Diesel sales forecasted to fall due to fears over pollution
The diesel fuel saga is still rumbling on, and needless to say it is looking to affect the market in a big way. The growing concerns surrounding the environmental and health impacts that surround diesel fuels are fast becoming the number one topic of conversation in motoring circles, and according to a survey of more than 1000 motorists conducted by Autocar and Simpson Carpenter, more than half of all current diesel owners are planning to switch to another fuel type on their next car.
Diesel cars currently account for around four in 10 cars currently on the roads of the UK, but when surveyed motorists responded that less than one if four drivers intend to buy diesel again – massively in contrast to the support for battery EVs, with 17% stating that their next car will be a hybrid or electric vehicle.
These figures are supported by recent data from the Society of Motor Manufacturers & Traders (SMMT), who saw a 20% reduction of diesel vehicle registrations in May 2017 year-on-year, amounting to just 81,489 diesels registered compared to 101,000 in the same month last year.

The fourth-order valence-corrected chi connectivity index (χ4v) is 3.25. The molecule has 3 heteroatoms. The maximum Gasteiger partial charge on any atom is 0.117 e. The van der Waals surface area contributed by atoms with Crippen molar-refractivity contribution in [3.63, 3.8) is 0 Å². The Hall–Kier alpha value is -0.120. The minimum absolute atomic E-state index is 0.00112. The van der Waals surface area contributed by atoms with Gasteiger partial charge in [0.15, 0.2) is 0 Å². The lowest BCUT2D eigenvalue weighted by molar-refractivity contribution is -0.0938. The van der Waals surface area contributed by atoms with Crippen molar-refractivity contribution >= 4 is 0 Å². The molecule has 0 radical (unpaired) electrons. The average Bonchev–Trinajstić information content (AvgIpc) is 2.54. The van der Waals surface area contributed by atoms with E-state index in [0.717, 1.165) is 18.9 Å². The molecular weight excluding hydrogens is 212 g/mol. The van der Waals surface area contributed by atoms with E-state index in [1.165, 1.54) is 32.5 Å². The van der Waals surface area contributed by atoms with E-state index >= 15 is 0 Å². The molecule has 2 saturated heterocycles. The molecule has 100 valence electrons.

While the seemingly anti-diesel rhetoric which is occurring more and more these days may be raising a few eyebrows, the concerns are reflected in the projections. In the same survey, when asked their main reasons for not buying another diesel fuelled car, 73% of the respondents listed concerns over the higher levels of pollution/emissions, and 41% were worried about a diesel car’s potential resale value. It also appears that the reports around diesel fuel’s environmental impact are now influencing general public opinion, as now only 18% of those surveyed now think that petrol emits more CO2, which is scientifically proven to be false.
If this set of results are to be believed as a potential forecast for the industry, it could mean serious problems for the diesel market in the UK. A number of concerns across the board, not just environmental, are leading people towards wanting a change – and with numerous layers of government support for a diesel crackdown, could this spell the end for the fuel in the UK altogether?
Read the full results of the survey from Autocar and Simpson Carpenter here.